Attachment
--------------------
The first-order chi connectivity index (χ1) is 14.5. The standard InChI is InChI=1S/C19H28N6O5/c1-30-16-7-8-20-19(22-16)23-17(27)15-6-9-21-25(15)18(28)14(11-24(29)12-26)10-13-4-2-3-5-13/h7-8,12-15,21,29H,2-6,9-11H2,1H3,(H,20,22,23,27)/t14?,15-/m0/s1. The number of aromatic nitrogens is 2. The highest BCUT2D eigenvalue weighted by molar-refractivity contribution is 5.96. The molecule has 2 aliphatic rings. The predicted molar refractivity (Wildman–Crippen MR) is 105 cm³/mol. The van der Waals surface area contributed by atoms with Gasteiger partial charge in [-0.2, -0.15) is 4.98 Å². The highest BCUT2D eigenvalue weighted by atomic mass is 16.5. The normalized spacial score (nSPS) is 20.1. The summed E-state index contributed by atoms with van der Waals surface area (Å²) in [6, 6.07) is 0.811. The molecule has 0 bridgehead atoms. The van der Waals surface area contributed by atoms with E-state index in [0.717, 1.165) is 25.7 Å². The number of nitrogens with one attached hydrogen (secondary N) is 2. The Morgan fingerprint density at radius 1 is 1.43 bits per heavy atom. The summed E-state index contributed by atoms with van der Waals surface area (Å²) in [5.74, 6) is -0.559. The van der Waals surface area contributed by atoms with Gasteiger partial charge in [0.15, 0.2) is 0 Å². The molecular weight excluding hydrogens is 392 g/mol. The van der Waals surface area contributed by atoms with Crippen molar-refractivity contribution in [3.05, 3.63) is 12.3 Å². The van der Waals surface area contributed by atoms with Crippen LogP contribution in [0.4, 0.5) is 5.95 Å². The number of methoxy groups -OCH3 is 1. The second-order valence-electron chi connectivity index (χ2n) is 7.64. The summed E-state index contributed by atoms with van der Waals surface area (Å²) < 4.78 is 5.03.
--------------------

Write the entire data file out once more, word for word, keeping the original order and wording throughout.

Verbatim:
The first-order chi connectivity index (χ1) is 14.5. The standard InChI is InChI=1S/C19H28N6O5/c1-30-16-7-8-20-19(22-16)23-17(27)15-6-9-21-25(15)18(28)14(11-24(29)12-26)10-13-4-2-3-5-13/h7-8,12-15,21,29H,2-6,9-11H2,1H3,(H,20,22,23,27)/t14?,15-/m0/s1. The number of aromatic nitrogens is 2. The highest BCUT2D eigenvalue weighted by molar-refractivity contribution is 5.96. The molecule has 2 aliphatic rings. The predicted molar refractivity (Wildman–Crippen MR) is 105 cm³/mol. The van der Waals surface area contributed by atoms with Gasteiger partial charge in [-0.2, -0.15) is 4.98 Å². The highest BCUT2D eigenvalue weighted by atomic mass is 16.5. The normalized spacial score (nSPS) is 20.1. The summed E-state index contributed by atoms with van der Waals surface area (Å²) in [6, 6.07) is 0.811. The molecule has 0 bridgehead atoms. The van der Waals surface area contributed by atoms with E-state index in [0.717, 1.165) is 25.7 Å². The number of nitrogens with one attached hydrogen (secondary N) is 2. The Morgan fingerprint density at radius 1 is 1.43 bits per heavy atom. The summed E-state index contributed by atoms with van der Waals surface area (Å²) in [5.74, 6) is -0.559. The van der Waals surface area contributed by atoms with Gasteiger partial charge in [0.15, 0.2) is 0 Å². The molecular weight excluding hydrogens is 392 g/mol. The van der Waals surface area contributed by atoms with Crippen molar-refractivity contribution in [3.05, 3.63) is 12.3 Å². The van der Waals surface area contributed by atoms with Crippen LogP contribution in [0.4, 0.5) is 5.95 Å². The number of methoxy groups -OCH3 is 1. The second-order valence-electron chi connectivity index (χ2n) is 7.64. The summed E-state index contributed by atoms with van der Waals surface area (Å²) < 4.78 is 5.03.